For some reason I decided to re-join a discussion in the SQL community from way back in 2012.

Karen started it, Thomas ran with it, and I decided I had to throw my 2 cents into it as well.

The short version: it’s hard to know what you’re looking at in database code (read: SQL, stored procs) when your tables don’t start with ‘TBL’ or your views don’t start with ‘VIEW.’

For example:

SELECT stuff, more_stuff, yet_more_stuff
FROM bit_bucket

So, is ‘bit_bucket’ a table, a view, a synonym, a materialized view, or what?

One camp would say you need to name that object, ‘TBL_BIT_BUCKET.’

That seems weird to me. But then I’m a weird guy.

As a tool geek, I’m used to have really easy ways of finding out what I’m looking at.

I like the ctrl+click drilling down into the object method the most.
I like the ctrl+click drilling down into the object method the most.

How to do those 3 things in blog-format:

Note, if you do the ctrl+click or the pop-up DESC, if you switch to the info tab, it will tell you what’s what.

What is it, who owns it?
What is it, who owns it?

So for me, I don’t see a need to add labels to my object names.

And if I’m in a command-line interface, and I’m doing serious coding, I can always use the Oracle DESC command to see what’s what.

If you’re curious about the debate, here’s the original blog post from Karen in 2012.

If you’re curious about what those little red pictures are in the screenshot above…

I was having some fun with how to display NULLs in SQL Developer, thought, NULL, that rhymes with skull, and I like to see my NULLs in red…RED SKULL!

I'm pretty sure Karen and Thomas have a lot to say about NULLs too...
I’m pretty sure Karen and Thomas have a lot to say about NULLs too…

I'm a Distinguished Product Manager at Oracle. My mission is to help you and your company be more efficient with our database tools.


  1. Nice detail about the “red skull”, but I have to ask: This modification has any effects (by exporting the data to Excel or any other destinations)?

    I would like to add it, but, well, I have this precaution…

    Also, in MS-SQL “or SQL Server”, where you put the cursor pointer “just to be clear” on the name of a table, for example, the IntelliSense shows the “schema” of the object – this case, the table.

    For example: if I have a table called “HR.EMPLOYEES”, MS-SQL will show the popup like:
    “myDatabase.HR.EMPLOYESS” – where in this case “HR” is the schema owner of the table in the “myDatabase” database.

    This feature would be great for those who come from MS-SQL and have to work in SQL Developer.

    Again, just sayin’ πŸ™‚

    Thank you, Jeff.

  2. I boil it down to how OCD you are and are you on meds for it. No I see no problems if people use it. And not using it is not a problem for me. Does it make it ding bat proof sure. Does it matter no. Am I anal retentive… nope. I firmly believe it comes down to the standards at your place of work. I.E. Consulting right now on the side. The main guy there began all tables with tbl… So I am using it, would I have used it previously. NOPE.. Will I use it in other jobs probably not, but thats the standard they chose. Thats just my two cents.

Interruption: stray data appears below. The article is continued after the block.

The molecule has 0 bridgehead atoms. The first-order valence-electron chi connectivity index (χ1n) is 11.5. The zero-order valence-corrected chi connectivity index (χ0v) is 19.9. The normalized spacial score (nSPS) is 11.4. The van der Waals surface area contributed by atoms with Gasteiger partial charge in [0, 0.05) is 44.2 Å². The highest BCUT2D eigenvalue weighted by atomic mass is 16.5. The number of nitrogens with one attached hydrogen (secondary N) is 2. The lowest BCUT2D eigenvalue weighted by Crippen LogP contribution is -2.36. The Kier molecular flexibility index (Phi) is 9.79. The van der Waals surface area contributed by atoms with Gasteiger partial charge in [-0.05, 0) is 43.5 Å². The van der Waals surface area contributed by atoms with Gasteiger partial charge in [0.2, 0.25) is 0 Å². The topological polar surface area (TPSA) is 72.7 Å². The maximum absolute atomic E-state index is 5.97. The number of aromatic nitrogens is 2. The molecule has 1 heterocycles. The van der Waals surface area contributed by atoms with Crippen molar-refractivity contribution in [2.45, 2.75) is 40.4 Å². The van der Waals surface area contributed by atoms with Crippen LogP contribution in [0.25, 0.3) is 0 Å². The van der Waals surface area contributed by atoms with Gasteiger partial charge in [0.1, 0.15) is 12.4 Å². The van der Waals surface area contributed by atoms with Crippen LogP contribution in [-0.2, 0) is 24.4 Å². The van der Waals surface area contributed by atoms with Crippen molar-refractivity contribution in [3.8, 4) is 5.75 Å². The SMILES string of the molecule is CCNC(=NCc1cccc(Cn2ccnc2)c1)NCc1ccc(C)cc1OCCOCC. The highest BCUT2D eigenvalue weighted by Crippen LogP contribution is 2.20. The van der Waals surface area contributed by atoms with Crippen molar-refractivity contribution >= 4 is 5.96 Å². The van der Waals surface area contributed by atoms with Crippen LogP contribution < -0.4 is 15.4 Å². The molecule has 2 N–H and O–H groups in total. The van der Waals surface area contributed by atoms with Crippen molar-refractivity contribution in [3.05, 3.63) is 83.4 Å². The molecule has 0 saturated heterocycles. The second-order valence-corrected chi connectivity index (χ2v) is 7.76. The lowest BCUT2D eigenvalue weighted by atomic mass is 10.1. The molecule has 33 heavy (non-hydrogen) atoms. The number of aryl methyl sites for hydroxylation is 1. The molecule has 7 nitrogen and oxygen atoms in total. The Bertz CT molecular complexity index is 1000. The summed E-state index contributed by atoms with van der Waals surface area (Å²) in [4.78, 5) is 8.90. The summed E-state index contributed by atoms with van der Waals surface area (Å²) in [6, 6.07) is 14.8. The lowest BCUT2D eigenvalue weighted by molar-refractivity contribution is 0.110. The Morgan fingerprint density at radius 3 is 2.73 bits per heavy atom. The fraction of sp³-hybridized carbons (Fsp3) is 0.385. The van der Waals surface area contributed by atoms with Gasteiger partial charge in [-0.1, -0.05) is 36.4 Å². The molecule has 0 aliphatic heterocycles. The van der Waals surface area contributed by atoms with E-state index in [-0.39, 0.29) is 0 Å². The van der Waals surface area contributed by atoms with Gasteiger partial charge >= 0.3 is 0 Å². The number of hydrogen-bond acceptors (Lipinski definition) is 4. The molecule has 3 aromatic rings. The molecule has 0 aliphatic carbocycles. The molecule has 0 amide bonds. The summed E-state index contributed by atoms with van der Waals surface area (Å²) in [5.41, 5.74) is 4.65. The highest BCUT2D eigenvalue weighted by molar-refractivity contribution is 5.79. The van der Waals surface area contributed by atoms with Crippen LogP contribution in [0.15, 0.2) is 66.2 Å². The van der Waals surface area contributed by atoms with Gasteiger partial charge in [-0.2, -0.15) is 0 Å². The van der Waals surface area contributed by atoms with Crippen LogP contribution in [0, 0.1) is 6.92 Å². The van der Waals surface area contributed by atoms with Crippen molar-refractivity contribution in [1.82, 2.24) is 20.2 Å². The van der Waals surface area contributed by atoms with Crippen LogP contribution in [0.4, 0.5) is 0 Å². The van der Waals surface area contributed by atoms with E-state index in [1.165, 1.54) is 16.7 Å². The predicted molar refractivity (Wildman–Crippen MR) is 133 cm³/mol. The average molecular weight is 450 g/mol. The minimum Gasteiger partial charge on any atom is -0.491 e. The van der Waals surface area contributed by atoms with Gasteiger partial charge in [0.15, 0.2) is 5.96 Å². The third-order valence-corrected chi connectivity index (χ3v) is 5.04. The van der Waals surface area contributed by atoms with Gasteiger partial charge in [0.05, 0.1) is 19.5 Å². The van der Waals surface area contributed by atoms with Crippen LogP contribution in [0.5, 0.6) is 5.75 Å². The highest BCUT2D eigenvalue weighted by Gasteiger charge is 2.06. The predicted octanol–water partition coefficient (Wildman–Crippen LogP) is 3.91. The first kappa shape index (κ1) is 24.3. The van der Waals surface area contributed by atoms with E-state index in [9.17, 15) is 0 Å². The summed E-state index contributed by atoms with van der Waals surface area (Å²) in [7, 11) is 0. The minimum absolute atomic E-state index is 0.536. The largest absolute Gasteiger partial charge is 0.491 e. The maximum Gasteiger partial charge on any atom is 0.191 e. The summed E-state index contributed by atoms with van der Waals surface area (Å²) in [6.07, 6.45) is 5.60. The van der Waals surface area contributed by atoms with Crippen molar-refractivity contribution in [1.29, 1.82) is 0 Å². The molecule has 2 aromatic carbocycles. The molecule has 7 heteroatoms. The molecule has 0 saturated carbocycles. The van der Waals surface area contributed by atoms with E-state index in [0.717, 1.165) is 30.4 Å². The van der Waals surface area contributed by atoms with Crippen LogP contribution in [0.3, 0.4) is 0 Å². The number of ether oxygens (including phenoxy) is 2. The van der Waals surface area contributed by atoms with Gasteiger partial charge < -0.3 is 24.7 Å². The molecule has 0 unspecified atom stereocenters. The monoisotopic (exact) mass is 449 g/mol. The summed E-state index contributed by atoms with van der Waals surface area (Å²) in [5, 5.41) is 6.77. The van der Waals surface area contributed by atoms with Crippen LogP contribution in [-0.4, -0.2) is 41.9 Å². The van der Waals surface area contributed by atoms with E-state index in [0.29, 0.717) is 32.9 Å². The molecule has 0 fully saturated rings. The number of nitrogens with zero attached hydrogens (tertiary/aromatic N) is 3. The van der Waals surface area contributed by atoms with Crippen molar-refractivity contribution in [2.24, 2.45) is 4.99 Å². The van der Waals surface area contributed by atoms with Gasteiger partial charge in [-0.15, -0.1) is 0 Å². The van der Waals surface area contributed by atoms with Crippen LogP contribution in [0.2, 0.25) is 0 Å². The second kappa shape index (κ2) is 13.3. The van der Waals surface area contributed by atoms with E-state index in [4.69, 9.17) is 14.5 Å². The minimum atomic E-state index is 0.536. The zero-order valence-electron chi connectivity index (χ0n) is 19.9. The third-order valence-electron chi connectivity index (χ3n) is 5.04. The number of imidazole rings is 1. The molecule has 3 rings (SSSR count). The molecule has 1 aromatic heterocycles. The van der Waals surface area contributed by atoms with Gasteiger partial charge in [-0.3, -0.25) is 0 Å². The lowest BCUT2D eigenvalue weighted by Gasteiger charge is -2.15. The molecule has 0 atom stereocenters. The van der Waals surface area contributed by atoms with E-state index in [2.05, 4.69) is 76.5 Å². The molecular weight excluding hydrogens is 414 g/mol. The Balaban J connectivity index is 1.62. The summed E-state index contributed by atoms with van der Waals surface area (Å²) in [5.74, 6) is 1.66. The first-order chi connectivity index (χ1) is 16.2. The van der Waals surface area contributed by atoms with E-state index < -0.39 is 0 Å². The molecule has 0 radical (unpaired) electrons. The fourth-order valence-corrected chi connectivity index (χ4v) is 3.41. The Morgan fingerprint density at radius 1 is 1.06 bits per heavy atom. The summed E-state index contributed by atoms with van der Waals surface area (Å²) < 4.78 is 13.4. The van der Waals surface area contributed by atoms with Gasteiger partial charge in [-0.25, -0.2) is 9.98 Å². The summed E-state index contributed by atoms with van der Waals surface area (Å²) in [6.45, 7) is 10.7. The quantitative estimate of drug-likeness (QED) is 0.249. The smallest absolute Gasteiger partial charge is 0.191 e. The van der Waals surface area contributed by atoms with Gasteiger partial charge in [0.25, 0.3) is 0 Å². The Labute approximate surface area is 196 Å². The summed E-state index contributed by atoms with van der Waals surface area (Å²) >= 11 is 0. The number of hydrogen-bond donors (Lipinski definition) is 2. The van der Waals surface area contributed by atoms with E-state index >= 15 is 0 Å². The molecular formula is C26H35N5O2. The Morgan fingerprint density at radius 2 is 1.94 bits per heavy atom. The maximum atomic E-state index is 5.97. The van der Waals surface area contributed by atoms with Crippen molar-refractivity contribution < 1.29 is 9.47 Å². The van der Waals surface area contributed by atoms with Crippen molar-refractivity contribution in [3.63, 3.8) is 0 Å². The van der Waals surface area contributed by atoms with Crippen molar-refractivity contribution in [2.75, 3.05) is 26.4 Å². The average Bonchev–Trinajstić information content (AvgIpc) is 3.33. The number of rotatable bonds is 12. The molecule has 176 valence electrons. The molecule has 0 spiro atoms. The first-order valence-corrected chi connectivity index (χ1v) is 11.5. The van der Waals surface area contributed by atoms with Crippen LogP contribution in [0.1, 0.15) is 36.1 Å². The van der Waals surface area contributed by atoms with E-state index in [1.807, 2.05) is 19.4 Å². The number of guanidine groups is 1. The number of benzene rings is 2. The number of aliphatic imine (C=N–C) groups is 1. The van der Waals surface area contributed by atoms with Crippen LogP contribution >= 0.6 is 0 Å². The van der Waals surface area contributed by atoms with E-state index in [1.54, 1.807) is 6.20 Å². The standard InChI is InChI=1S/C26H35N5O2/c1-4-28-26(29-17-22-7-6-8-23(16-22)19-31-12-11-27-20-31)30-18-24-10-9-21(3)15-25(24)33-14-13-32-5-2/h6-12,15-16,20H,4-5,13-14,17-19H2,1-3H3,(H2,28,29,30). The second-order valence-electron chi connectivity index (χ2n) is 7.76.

• Ha! Meds..hadn’t considered that. I wonder how long ago the ‘main guy there began all tables with tbl’ set that standard. And if he would have done it again if started today. Better software AND meds out there now.

  3. The red skulls are, indeed, awesome.

    It’s not just tools that lead to the metadata stuffing. Often times a company will insist on a design standard. A common standard for many programmers is Hungarian notation. This experience gets transferred into database design.

    I think this is the result of the “none of us is as dumb as all of us” groupthink that results from 35 people sitting around a table all trying to come to an agreement on a standard.

    And as long as I see people adding “sp_” to their stored proc names, then I’m going to say that “tbl_” is just fine as well. Is it needed? Nope. Does it help you quickly tell what the object is? Yep. Does it hurt performance? No.

    At the end of the day, just use what works for you.

    • makes things hard to read, harder to type…but I’m with you, mostly

      the sp_ thing – i kinda like that in the sense when you hear someone say sp_awesome, you don’t have to explain that you’re talking about program you wrote that does awesome things

    • I fear folks that write SQL who don’t understand NULL. Especially ones that write SQL that power reports that generate my credit scores…

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